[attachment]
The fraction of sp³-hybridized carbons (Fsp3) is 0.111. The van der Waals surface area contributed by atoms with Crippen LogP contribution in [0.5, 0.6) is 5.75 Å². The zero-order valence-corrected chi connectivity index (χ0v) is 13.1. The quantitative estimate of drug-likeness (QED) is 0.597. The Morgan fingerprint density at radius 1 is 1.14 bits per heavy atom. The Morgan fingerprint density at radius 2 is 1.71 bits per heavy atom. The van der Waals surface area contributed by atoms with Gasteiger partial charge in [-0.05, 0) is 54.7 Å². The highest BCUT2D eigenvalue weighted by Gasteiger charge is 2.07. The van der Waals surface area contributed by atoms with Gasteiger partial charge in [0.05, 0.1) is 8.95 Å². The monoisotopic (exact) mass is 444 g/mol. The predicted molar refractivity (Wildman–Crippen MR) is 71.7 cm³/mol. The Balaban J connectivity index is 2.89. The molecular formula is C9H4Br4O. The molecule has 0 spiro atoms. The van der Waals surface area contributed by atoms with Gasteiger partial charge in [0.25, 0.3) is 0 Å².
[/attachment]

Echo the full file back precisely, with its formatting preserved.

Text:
The fraction of sp³-hybridized carbons (Fsp3) is 0.111. The van der Waals surface area contributed by atoms with Crippen LogP contribution in [0.5, 0.6) is 5.75 Å². The zero-order valence-corrected chi connectivity index (χ0v) is 13.1. The quantitative estimate of drug-likeness (QED) is 0.597. The Morgan fingerprint density at radius 1 is 1.14 bits per heavy atom. The Morgan fingerprint density at radius 2 is 1.71 bits per heavy atom. The van der Waals surface area contributed by atoms with Gasteiger partial charge in [-0.05, 0) is 54.7 Å². The highest BCUT2D eigenvalue weighted by Gasteiger charge is 2.07. The van der Waals surface area contributed by atoms with Gasteiger partial charge in [0.05, 0.1) is 8.95 Å². The monoisotopic (exact) mass is 444 g/mol. The predicted molar refractivity (Wildman–Crippen MR) is 71.7 cm³/mol. The Balaban J connectivity index is 2.89. The molecular formula is C9H4Br4O. The molecule has 0 spiro atoms. The van der Waals surface area contributed by atoms with Gasteiger partial charge in [0.25, 0.3) is 0 Å².